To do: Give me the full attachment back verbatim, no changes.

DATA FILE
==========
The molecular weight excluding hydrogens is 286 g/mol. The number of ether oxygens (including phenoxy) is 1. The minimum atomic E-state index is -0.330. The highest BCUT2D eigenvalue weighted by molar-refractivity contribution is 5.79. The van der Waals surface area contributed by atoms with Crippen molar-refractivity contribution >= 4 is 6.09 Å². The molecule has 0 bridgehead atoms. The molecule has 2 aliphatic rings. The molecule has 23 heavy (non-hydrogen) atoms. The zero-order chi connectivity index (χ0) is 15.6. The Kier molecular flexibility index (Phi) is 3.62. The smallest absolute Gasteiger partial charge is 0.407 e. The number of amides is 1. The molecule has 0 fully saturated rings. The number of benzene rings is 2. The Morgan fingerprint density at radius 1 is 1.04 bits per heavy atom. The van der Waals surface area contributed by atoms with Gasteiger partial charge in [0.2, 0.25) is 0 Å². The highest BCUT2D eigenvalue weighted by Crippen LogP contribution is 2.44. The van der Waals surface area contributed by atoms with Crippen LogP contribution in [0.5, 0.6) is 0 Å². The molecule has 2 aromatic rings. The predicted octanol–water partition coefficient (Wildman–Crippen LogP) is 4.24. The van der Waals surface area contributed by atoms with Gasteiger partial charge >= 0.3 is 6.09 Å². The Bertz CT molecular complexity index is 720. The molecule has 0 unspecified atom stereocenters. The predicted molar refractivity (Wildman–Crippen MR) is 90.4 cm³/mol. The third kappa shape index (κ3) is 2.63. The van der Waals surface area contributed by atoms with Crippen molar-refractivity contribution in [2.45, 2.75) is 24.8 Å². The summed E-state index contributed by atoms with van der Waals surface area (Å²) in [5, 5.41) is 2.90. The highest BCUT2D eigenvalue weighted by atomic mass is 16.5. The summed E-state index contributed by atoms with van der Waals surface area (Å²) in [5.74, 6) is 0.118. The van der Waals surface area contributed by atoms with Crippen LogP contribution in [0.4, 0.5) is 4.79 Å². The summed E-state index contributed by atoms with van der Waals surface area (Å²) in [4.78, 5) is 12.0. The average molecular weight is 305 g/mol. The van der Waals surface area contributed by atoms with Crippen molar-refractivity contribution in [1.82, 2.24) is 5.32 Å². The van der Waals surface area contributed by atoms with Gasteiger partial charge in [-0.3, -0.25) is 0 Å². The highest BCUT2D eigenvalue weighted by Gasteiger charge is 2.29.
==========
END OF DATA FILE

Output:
The molecular weight excluding hydrogens is 286 g/mol. The number of ether oxygens (including phenoxy) is 1. The minimum atomic E-state index is -0.330. The highest BCUT2D eigenvalue weighted by molar-refractivity contribution is 5.79. The van der Waals surface area contributed by atoms with Crippen molar-refractivity contribution >= 4 is 6.09 Å². The molecule has 0 bridgehead atoms. The molecule has 2 aliphatic rings. The molecule has 23 heavy (non-hydrogen) atoms. The zero-order chi connectivity index (χ0) is 15.6. The Kier molecular flexibility index (Phi) is 3.62. The smallest absolute Gasteiger partial charge is 0.407 e. The number of amides is 1. The molecule has 0 fully saturated rings. The number of benzene rings is 2. The Morgan fingerprint density at radius 1 is 1.04 bits per heavy atom. The van der Waals surface area contributed by atoms with Gasteiger partial charge in [0.2, 0.25) is 0 Å². The highest BCUT2D eigenvalue weighted by Crippen LogP contribution is 2.44. The van der Waals surface area contributed by atoms with Crippen LogP contribution in [0.5, 0.6) is 0 Å². The molecule has 2 aromatic rings. The predicted octanol–water partition coefficient (Wildman–Crippen LogP) is 4.24. The van der Waals surface area contributed by atoms with Gasteiger partial charge >= 0.3 is 6.09 Å². The Bertz CT molecular complexity index is 720. The molecule has 0 unspecified atom stereocenters. The predicted molar refractivity (Wildman–Crippen MR) is 90.4 cm³/mol. The third kappa shape index (κ3) is 2.63. The van der Waals surface area contributed by atoms with Crippen molar-refractivity contribution in [2.45, 2.75) is 24.8 Å². The summed E-state index contributed by atoms with van der Waals surface area (Å²) in [5, 5.41) is 2.90. The highest BCUT2D eigenvalue weighted by atomic mass is 16.5. The summed E-state index contributed by atoms with van der Waals surface area (Å²) in [5.74, 6) is 0.118. The van der Waals surface area contributed by atoms with Crippen LogP contribution in [0.4, 0.5) is 4.79 Å². The summed E-state index contributed by atoms with van der Waals surface area (Å²) in [4.78, 5) is 12.0. The average molecular weight is 305 g/mol. The van der Waals surface area contributed by atoms with Crippen molar-refractivity contribution in [1.82, 2.24) is 5.32 Å². The van der Waals surface area contributed by atoms with Gasteiger partial charge in [-0.3, -0.25) is 0 Å². The highest BCUT2D eigenvalue weighted by Gasteiger charge is 2.29.